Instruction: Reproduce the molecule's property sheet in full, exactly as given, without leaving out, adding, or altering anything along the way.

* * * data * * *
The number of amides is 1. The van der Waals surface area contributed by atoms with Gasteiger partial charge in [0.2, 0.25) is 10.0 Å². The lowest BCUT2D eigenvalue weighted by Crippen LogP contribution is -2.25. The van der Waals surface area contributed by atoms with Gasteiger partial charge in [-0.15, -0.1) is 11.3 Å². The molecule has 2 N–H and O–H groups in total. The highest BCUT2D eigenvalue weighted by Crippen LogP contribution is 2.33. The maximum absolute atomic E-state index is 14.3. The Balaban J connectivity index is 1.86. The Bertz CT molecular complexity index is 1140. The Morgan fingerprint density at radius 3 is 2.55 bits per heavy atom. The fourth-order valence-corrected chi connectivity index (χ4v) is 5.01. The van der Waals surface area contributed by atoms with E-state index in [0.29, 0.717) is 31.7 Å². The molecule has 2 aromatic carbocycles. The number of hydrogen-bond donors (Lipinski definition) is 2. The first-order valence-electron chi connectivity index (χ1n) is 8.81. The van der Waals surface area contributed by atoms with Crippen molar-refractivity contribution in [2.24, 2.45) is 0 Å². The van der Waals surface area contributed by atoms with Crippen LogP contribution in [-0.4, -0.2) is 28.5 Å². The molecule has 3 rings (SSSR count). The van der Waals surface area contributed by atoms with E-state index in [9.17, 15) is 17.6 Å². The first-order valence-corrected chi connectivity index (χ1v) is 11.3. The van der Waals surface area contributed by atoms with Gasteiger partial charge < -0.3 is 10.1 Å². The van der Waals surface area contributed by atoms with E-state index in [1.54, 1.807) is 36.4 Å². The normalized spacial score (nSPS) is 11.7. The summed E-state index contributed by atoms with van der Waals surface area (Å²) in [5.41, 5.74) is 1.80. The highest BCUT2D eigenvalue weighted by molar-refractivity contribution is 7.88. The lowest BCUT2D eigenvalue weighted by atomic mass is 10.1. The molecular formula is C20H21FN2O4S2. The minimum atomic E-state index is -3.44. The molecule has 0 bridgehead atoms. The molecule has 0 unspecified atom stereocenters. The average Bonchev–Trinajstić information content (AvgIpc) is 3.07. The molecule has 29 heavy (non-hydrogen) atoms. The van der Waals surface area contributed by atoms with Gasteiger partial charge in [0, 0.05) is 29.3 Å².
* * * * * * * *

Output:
The number of amides is 1. The van der Waals surface area contributed by atoms with Gasteiger partial charge in [0.2, 0.25) is 10.0 Å². The lowest BCUT2D eigenvalue weighted by Crippen LogP contribution is -2.25. The van der Waals surface area contributed by atoms with Gasteiger partial charge in [-0.15, -0.1) is 11.3 Å². The molecule has 2 N–H and O–H groups in total. The highest BCUT2D eigenvalue weighted by Crippen LogP contribution is 2.33. The maximum absolute atomic E-state index is 14.3. The Balaban J connectivity index is 1.86. The Bertz CT molecular complexity index is 1140. The Morgan fingerprint density at radius 3 is 2.55 bits per heavy atom. The fourth-order valence-corrected chi connectivity index (χ4v) is 5.01. The van der Waals surface area contributed by atoms with E-state index in [0.29, 0.717) is 31.7 Å². The molecule has 2 aromatic carbocycles. The number of hydrogen-bond donors (Lipinski definition) is 2. The first-order valence-electron chi connectivity index (χ1n) is 8.81. The van der Waals surface area contributed by atoms with Crippen molar-refractivity contribution in [2.24, 2.45) is 0 Å². The van der Waals surface area contributed by atoms with Crippen LogP contribution in [-0.4, -0.2) is 28.5 Å². The molecule has 3 rings (SSSR count). The van der Waals surface area contributed by atoms with E-state index in [9.17, 15) is 17.6 Å². The first-order valence-corrected chi connectivity index (χ1v) is 11.3. The van der Waals surface area contributed by atoms with Gasteiger partial charge < -0.3 is 10.1 Å². The van der Waals surface area contributed by atoms with E-state index in [1.54, 1.807) is 36.4 Å². The normalized spacial score (nSPS) is 11.7. The summed E-state index contributed by atoms with van der Waals surface area (Å²) in [5.41, 5.74) is 1.80. The highest BCUT2D eigenvalue weighted by molar-refractivity contribution is 7.88. The lowest BCUT2D eigenvalue weighted by atomic mass is 10.1. The molecular formula is C20H21FN2O4S2. The minimum atomic E-state index is -3.44. The molecule has 0 bridgehead atoms. The molecule has 0 unspecified atom stereocenters. The average Bonchev–Trinajstić information content (AvgIpc) is 3.07. The molecule has 29 heavy (non-hydrogen) atoms. The van der Waals surface area contributed by atoms with Gasteiger partial charge in [0, 0.05) is 29.3 Å².